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December 9, 2019
The Vancouver, B.C., City Council recently voted to phase in a ban on single-use plastics that would begin in April and be fully enacted by January 2021.
However, after the announcement, the Canadian Plastics Industry Association made several claims highlighting the misconceptions around waste management and whether there was support for such a ban.
CBC News in Canada reached out to the association to elaborate on its claims and asked the city of Vancouver to respond. A CBC report breaks down the main issues raised by the association regarding the city's single-use reduction strategy.
Some of the claims from the association include:
The city is replacing recyclable polystyrene food packaging with unrecyclable paper alternatives.
Polystyrene foam is recyclable.
Paper products have a higher carbon footprint.
CBC has more:
Vancouver's plans to ban certain plastic items highlight many misconceptions around waste management, the national plastics industry group has said.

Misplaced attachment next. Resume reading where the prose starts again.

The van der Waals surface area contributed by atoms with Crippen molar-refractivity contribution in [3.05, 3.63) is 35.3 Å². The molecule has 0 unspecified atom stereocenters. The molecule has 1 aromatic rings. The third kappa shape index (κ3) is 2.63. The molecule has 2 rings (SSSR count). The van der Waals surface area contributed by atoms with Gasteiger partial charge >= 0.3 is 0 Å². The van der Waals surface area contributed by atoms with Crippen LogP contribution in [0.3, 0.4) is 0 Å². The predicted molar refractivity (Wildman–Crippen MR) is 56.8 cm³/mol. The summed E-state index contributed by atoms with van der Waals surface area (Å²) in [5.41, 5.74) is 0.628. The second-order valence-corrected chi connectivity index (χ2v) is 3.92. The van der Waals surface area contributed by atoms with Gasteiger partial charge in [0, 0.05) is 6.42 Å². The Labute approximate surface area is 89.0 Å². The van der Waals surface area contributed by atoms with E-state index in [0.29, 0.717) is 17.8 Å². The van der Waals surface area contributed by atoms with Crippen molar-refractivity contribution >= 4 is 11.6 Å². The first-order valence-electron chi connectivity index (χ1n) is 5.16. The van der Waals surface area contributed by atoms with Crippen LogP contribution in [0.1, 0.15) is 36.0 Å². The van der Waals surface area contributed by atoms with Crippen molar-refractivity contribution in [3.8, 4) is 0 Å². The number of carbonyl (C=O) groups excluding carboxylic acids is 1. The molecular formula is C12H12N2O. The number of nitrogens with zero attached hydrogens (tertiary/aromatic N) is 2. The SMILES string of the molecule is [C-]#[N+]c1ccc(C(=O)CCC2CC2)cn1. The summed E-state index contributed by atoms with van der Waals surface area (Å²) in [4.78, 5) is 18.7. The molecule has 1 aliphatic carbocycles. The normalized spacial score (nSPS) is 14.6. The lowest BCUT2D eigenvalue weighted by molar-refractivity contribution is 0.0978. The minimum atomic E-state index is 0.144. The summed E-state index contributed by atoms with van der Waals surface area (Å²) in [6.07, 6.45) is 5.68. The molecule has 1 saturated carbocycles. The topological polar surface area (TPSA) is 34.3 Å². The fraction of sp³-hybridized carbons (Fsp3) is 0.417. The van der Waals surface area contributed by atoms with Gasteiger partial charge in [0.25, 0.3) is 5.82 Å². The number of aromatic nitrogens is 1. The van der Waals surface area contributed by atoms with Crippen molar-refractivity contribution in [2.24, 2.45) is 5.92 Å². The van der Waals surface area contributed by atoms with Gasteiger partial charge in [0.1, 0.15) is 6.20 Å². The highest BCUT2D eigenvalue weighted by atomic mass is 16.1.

In a critical look at the city's bylaws phasing in bans of plastic bags, single-use plastics and styrofoam containers next year, the Canadian Plastics Industry Association (CPIA) made several claims in a news release Wednesday concerning recycling, carbon footprints and whether there was much support for banning plastics.
Last week, Vancouver city council voted to phase in a ban on plastic straws and plastic shopping bags. Under the bylaw, plastic straws will be banned starting in April, and plastic bags will be banned in January 2021.
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